Gateway CX2620 Battery is Now Charging

My trusty CX2620 has been serving the family well for almost 3 years now, but for about the last year the battery hasn’t held a charge that would last more than 5 minutes.  I had attributed this to a bad battery, and with replacements going for around $150, I wasn’t going to sink that much money into an obviously aging laptop. 

A combination of events recently lined up to get my laptop battery back in action.  Our original power adapter’s cord had broken through the insulation around the place where the DC cord enters the adapter brick, so we ordered an el-cheapo replacement from Ebay.  This new adapter had the same specs as the original, and we managed to continue along, still not able to hold a charge, but functional while plugged in.

This new adapter only lasted a couple of weeks before giving out entirely right before we were going on a trip.  We decided against getting another cheap adapter, and put in a order for the original OEM spec adapter, to be shipped to one of the destinations on our trip.  When it wasn’t there when we arrived I checked the order status to find that it was backordered for another 4 weeks.  Since we were suffering from laptop withdrawal, we ended up running out to Circuit City and picking up a Kensington Universal Notebook Power Adapter (K33404US).

Well, the new adapter is a 90 watt adapter, vs. the original 60 watt.  Low and behold, the battery will now hold a charge almost as good as when it was new!

When the world seems “broken” the incentives are wrong.

Pretty much every time I notice something in the world that seems "broken" the analysis eventually leads me to think that the incentives are structured in a way that causes the brokenness.  Take the recent mortgage crisis, and look at what was driving the behavior of the key stakeholders:

Real Estate Agents:  Both buyers and sellers agents are paid a percentage commission on the sale price.  This means that the "knowledgeable representatives" on both sides have a financial incentive to get houses to sell at the highest price possible.

Mortgage Brokers:  Again, usually paid either a flat commission, or a percentage commission.  Either way, they earn exactly zero dollars for the mortgage they say shouldn’t happen.

Mortgage Lenders: This group was a major part of the real problem.  Mortgage lenders, through bundling and selling of mortgage backed securities, had no incentive to turn away bad loans.  The mortgage backed securities were selling at a value that didn’t account for the risk using standard economic formulas, so the lenders had an incentive to accept risky loans and sell them, passing the risk along to people who had no ability to understand the risk they were accepting. Basically the more they could get a potential homebuyer to promise to pay, the more money they made.  No incentives to push down the price of homes.

Appraisers: This is the group that should have been the safety net, but it seems that they’ve turned into yes-men (and women) for the Real Estate Agents and the Mortgage Lenders.  They are well insulated from liability by the formulas they use, and are dependent on Agents and Lenders for referrals so that they can make a living, so they have no incentive to challenge the value of an overpriced home.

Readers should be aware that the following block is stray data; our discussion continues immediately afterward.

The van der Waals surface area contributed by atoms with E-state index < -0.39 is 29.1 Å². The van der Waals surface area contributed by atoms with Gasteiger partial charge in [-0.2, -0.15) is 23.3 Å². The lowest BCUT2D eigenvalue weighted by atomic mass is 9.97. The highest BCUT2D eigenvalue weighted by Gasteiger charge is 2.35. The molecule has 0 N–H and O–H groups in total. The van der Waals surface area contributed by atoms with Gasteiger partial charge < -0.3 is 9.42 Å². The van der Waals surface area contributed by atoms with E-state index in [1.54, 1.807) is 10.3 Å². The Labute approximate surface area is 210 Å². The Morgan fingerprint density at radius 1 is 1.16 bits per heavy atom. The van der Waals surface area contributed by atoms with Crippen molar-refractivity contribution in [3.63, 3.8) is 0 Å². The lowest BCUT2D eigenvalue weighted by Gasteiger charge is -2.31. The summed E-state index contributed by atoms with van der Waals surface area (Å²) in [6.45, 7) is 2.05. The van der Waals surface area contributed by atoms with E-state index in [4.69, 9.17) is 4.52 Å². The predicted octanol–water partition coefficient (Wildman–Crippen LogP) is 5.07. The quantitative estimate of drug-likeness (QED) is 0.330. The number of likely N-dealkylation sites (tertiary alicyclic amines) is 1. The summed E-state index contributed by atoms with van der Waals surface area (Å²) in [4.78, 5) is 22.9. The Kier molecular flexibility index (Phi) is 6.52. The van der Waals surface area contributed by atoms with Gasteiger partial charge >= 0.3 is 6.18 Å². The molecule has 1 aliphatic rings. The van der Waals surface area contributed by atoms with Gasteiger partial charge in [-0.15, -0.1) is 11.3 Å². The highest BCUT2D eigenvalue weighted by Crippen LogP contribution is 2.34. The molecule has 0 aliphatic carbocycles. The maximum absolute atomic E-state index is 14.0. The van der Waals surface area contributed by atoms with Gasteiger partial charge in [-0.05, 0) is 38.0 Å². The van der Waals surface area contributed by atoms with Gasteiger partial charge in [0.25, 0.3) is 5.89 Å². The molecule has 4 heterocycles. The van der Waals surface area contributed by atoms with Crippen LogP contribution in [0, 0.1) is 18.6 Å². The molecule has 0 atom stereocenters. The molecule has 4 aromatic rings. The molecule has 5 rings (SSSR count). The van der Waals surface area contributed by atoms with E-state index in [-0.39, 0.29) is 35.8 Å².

Home Buyers: This group seemed, as a whole, to believe that as long as they planned to sell their house every few years, they should buy as much house as they could afford in order to maximize the future profit.  As a whole it looks like we bought into all of the advertising that claimed that houses were a great investment, touting huge yearly percentage gains in value, even though the fine print read "past returns are not a guarantee of future performance."  Greed, and the blind hope for turning a profit led this group to accept the inflated values as a reason to buy.

Home Sellers: Finally we get to the one group that should have been putting upward pressure on home values.

So, we now have a correction of sorts underway.  Home buyers are wary of getting into the market for fear that the values will continue to drop.  Mortgage brokers and lenders know they can’t bundle and sell risky mortgages since there will be too much scrutiny, but they do seem to be trying to lock in anyone that has a good to excellent credit rating.  I haven’t seen any real changes in the real estate market, but I’d be amazed if there isn’t at least some fear of liability if an agent helps someone buy an overvalued home.

The current climate of fear and risk aversion has slowed the bad behavior, but nobody seems to be talking about fixing the system.  If we come out of this and the incentives haven’t changed, then the bubble will just grow, and pop, again.

Old New Traffic Bump

I usually don’t worry much about the traffic on my blog, but when I logged into the control panel today this caught my eye:

Page Views showing 800 views on the day Raymond Linked

 Now I already was expecting a bit of a bump since Raymond had given me a heads-up about the link, but I’m always curious exactly what traffic a link will bring.  Between December 31st and New Year’s Day about 900 extra views compared with my normal baseline is a pretty good reach for a pile-of-links post referral.  The results say a great deal more about Raymond’s reputation for putting up interesting links than anything else!